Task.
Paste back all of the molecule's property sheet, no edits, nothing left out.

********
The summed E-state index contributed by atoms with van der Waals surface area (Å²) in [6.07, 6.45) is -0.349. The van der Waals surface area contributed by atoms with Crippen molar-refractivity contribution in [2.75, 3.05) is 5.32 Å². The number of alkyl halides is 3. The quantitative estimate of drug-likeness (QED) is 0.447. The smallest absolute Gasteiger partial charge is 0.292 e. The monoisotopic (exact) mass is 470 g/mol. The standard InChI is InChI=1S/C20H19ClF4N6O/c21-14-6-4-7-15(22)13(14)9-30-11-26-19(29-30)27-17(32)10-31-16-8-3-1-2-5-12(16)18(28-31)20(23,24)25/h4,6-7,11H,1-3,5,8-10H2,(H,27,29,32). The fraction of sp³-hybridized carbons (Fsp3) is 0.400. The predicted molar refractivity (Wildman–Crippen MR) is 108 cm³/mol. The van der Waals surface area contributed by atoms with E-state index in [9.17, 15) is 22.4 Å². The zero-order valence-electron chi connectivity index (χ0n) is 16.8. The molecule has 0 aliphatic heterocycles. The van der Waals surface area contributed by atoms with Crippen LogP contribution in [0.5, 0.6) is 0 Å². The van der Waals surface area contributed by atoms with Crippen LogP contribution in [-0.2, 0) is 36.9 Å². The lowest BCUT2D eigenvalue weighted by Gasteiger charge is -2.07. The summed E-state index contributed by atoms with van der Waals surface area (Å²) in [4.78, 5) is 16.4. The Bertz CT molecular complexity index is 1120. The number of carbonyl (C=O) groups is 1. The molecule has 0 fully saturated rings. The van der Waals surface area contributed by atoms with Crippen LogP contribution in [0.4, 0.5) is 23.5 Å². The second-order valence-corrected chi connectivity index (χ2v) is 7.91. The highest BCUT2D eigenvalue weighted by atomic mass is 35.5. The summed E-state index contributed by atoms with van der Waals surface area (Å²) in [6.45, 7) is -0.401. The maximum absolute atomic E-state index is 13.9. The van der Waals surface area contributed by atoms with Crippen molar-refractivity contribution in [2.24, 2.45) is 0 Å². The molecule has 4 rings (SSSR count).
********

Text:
The summed E-state index contributed by atoms with van der Waals surface area (Å²) in [6.07, 6.45) is -0.349. The van der Waals surface area contributed by atoms with Crippen molar-refractivity contribution in [2.75, 3.05) is 5.32 Å². The number of alkyl halides is 3. The quantitative estimate of drug-likeness (QED) is 0.447. The smallest absolute Gasteiger partial charge is 0.292 e. The monoisotopic (exact) mass is 470 g/mol. The standard InChI is InChI=1S/C20H19ClF4N6O/c21-14-6-4-7-15(22)13(14)9-30-11-26-19(29-30)27-17(32)10-31-16-8-3-1-2-5-12(16)18(28-31)20(23,24)25/h4,6-7,11H,1-3,5,8-10H2,(H,27,29,32). The fraction of sp³-hybridized carbons (Fsp3) is 0.400. The predicted molar refractivity (Wildman–Crippen MR) is 108 cm³/mol. The van der Waals surface area contributed by atoms with E-state index in [9.17, 15) is 22.4 Å². The zero-order valence-electron chi connectivity index (χ0n) is 16.8. The molecule has 0 aliphatic heterocycles. The van der Waals surface area contributed by atoms with Crippen LogP contribution in [0.5, 0.6) is 0 Å². The van der Waals surface area contributed by atoms with Crippen LogP contribution in [-0.2, 0) is 36.9 Å². The lowest BCUT2D eigenvalue weighted by Gasteiger charge is -2.07. The summed E-state index contributed by atoms with van der Waals surface area (Å²) in [4.78, 5) is 16.4. The Bertz CT molecular complexity index is 1120. The number of carbonyl (C=O) groups is 1. The molecule has 0 fully saturated rings. The van der Waals surface area contributed by atoms with Crippen LogP contribution in [0.4, 0.5) is 23.5 Å². The second-order valence-corrected chi connectivity index (χ2v) is 7.91. The highest BCUT2D eigenvalue weighted by atomic mass is 35.5. The summed E-state index contributed by atoms with van der Waals surface area (Å²) in [6.45, 7) is -0.401. The maximum absolute atomic E-state index is 13.9. The van der Waals surface area contributed by atoms with Crippen molar-refractivity contribution in [2.24, 2.45) is 0 Å². The molecule has 4 rings (SSSR count).